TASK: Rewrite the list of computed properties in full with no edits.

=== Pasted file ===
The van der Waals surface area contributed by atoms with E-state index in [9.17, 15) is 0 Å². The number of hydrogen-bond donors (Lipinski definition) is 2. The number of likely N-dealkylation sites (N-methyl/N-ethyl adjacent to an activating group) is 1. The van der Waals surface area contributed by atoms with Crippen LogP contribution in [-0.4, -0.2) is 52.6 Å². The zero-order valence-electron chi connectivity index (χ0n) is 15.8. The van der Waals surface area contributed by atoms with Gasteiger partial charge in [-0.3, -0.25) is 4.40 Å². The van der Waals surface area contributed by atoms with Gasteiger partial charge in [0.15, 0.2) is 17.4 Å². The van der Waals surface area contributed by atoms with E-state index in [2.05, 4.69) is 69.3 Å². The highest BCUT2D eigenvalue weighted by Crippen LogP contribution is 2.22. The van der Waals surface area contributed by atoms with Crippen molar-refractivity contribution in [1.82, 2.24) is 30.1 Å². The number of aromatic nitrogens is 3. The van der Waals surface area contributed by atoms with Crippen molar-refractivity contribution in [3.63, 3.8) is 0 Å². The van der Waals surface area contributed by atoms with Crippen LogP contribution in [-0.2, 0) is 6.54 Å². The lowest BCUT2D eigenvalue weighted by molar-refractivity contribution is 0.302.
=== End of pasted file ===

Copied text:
The van der Waals surface area contributed by atoms with E-state index in [9.17, 15) is 0 Å². The number of hydrogen-bond donors (Lipinski definition) is 2. The number of likely N-dealkylation sites (N-methyl/N-ethyl adjacent to an activating group) is 1. The van der Waals surface area contributed by atoms with Crippen LogP contribution in [-0.4, -0.2) is 52.6 Å². The zero-order valence-electron chi connectivity index (χ0n) is 15.8. The van der Waals surface area contributed by atoms with Gasteiger partial charge in [-0.3, -0.25) is 4.40 Å². The van der Waals surface area contributed by atoms with Gasteiger partial charge in [0.15, 0.2) is 17.4 Å². The van der Waals surface area contributed by atoms with E-state index in [2.05, 4.69) is 69.3 Å². The highest BCUT2D eigenvalue weighted by Crippen LogP contribution is 2.22. The van der Waals surface area contributed by atoms with Crippen molar-refractivity contribution in [1.82, 2.24) is 30.1 Å². The number of aromatic nitrogens is 3. The van der Waals surface area contributed by atoms with Crippen molar-refractivity contribution in [3.63, 3.8) is 0 Å². The van der Waals surface area contributed by atoms with Crippen LogP contribution in [-0.2, 0) is 6.54 Å². The lowest BCUT2D eigenvalue weighted by molar-refractivity contribution is 0.302.